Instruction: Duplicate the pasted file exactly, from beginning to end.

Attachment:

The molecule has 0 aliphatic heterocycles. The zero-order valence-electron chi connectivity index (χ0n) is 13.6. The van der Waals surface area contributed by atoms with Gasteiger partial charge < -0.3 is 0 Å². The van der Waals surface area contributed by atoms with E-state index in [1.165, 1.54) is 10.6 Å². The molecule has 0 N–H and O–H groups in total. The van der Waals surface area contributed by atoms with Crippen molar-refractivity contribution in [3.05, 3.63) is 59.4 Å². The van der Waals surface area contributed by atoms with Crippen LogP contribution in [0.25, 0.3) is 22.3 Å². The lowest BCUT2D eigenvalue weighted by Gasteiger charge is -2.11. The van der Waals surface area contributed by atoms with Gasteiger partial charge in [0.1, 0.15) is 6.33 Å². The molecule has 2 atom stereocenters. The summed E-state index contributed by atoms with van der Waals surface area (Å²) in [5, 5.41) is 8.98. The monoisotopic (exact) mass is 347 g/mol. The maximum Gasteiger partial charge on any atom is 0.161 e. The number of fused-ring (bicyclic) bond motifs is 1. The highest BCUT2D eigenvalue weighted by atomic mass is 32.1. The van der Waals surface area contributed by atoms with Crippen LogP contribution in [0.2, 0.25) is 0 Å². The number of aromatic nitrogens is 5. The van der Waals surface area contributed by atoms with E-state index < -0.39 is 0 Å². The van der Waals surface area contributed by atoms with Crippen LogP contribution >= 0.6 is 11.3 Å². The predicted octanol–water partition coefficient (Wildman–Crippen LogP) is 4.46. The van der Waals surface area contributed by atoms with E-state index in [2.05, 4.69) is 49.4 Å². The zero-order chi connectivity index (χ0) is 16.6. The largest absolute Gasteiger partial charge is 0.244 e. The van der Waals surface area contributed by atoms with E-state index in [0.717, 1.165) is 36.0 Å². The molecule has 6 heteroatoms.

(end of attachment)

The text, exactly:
The molecule has 0 aliphatic heterocycles. The zero-order valence-electron chi connectivity index (χ0n) is 13.6. The van der Waals surface area contributed by atoms with Gasteiger partial charge < -0.3 is 0 Å². The van der Waals surface area contributed by atoms with E-state index in [1.165, 1.54) is 10.6 Å². The molecule has 0 N–H and O–H groups in total. The van der Waals surface area contributed by atoms with Crippen molar-refractivity contribution in [3.05, 3.63) is 59.4 Å². The van der Waals surface area contributed by atoms with Crippen LogP contribution in [0.25, 0.3) is 22.3 Å². The lowest BCUT2D eigenvalue weighted by Gasteiger charge is -2.11. The van der Waals surface area contributed by atoms with Gasteiger partial charge in [0.1, 0.15) is 6.33 Å². The molecule has 2 atom stereocenters. The summed E-state index contributed by atoms with van der Waals surface area (Å²) in [5, 5.41) is 8.98. The monoisotopic (exact) mass is 347 g/mol. The maximum Gasteiger partial charge on any atom is 0.161 e. The number of fused-ring (bicyclic) bond motifs is 1. The highest BCUT2D eigenvalue weighted by atomic mass is 32.1. The van der Waals surface area contributed by atoms with Crippen LogP contribution in [0.2, 0.25) is 0 Å². The number of aromatic nitrogens is 5. The van der Waals surface area contributed by atoms with E-state index < -0.39 is 0 Å². The van der Waals surface area contributed by atoms with Crippen LogP contribution >= 0.6 is 11.3 Å². The predicted octanol–water partition coefficient (Wildman–Crippen LogP) is 4.46. The van der Waals surface area contributed by atoms with E-state index in [2.05, 4.69) is 49.4 Å². The zero-order chi connectivity index (χ0) is 16.6. The largest absolute Gasteiger partial charge is 0.244 e. The van der Waals surface area contributed by atoms with E-state index in [0.717, 1.165) is 36.0 Å². The molecule has 6 heteroatoms.